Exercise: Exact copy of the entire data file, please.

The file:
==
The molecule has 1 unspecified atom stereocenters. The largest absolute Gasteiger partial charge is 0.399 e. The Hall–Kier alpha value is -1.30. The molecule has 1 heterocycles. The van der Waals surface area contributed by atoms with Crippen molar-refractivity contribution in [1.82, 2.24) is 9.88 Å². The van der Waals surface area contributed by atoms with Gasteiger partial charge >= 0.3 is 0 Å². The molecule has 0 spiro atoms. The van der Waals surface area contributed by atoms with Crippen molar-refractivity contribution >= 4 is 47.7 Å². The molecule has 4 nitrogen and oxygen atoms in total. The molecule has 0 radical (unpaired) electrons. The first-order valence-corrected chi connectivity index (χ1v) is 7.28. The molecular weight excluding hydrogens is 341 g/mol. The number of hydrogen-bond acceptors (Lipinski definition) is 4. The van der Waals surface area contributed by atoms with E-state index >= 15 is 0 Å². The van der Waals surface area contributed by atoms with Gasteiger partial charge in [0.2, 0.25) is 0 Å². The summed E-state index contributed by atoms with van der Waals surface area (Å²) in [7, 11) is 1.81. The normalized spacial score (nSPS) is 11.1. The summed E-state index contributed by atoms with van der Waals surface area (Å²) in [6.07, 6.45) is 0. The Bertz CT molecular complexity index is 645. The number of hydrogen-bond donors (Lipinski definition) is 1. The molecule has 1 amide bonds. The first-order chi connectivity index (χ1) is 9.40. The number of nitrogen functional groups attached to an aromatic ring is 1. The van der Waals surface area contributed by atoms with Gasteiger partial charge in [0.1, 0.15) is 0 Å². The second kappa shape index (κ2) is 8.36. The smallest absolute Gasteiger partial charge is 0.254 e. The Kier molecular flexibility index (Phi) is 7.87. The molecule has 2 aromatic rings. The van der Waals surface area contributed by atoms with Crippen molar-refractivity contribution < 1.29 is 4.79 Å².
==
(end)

The molecule has 1 unspecified atom stereocenters. The largest absolute Gasteiger partial charge is 0.399 e. The Hall–Kier alpha value is -1.30. The molecule has 1 heterocycles. The van der Waals surface area contributed by atoms with Crippen molar-refractivity contribution in [1.82, 2.24) is 9.88 Å². The van der Waals surface area contributed by atoms with Gasteiger partial charge >= 0.3 is 0 Å². The molecule has 0 spiro atoms. The van der Waals surface area contributed by atoms with Crippen molar-refractivity contribution >= 4 is 47.7 Å². The molecule has 4 nitrogen and oxygen atoms in total. The molecule has 0 radical (unpaired) electrons. The first-order valence-corrected chi connectivity index (χ1v) is 7.28. The molecular weight excluding hydrogens is 341 g/mol. The number of hydrogen-bond acceptors (Lipinski definition) is 4. The van der Waals surface area contributed by atoms with E-state index >= 15 is 0 Å². The van der Waals surface area contributed by atoms with Gasteiger partial charge in [0.2, 0.25) is 0 Å². The summed E-state index contributed by atoms with van der Waals surface area (Å²) in [7, 11) is 1.81. The normalized spacial score (nSPS) is 11.1. The summed E-state index contributed by atoms with van der Waals surface area (Å²) in [6.07, 6.45) is 0. The Bertz CT molecular complexity index is 645. The number of hydrogen-bond donors (Lipinski definition) is 1. The molecule has 1 amide bonds. The first-order chi connectivity index (χ1) is 9.40. The number of nitrogen functional groups attached to an aromatic ring is 1. The van der Waals surface area contributed by atoms with Gasteiger partial charge in [0.1, 0.15) is 0 Å². The second kappa shape index (κ2) is 8.36. The smallest absolute Gasteiger partial charge is 0.254 e. The Kier molecular flexibility index (Phi) is 7.87. The molecule has 2 aromatic rings. The van der Waals surface area contributed by atoms with Crippen molar-refractivity contribution < 1.29 is 4.79 Å².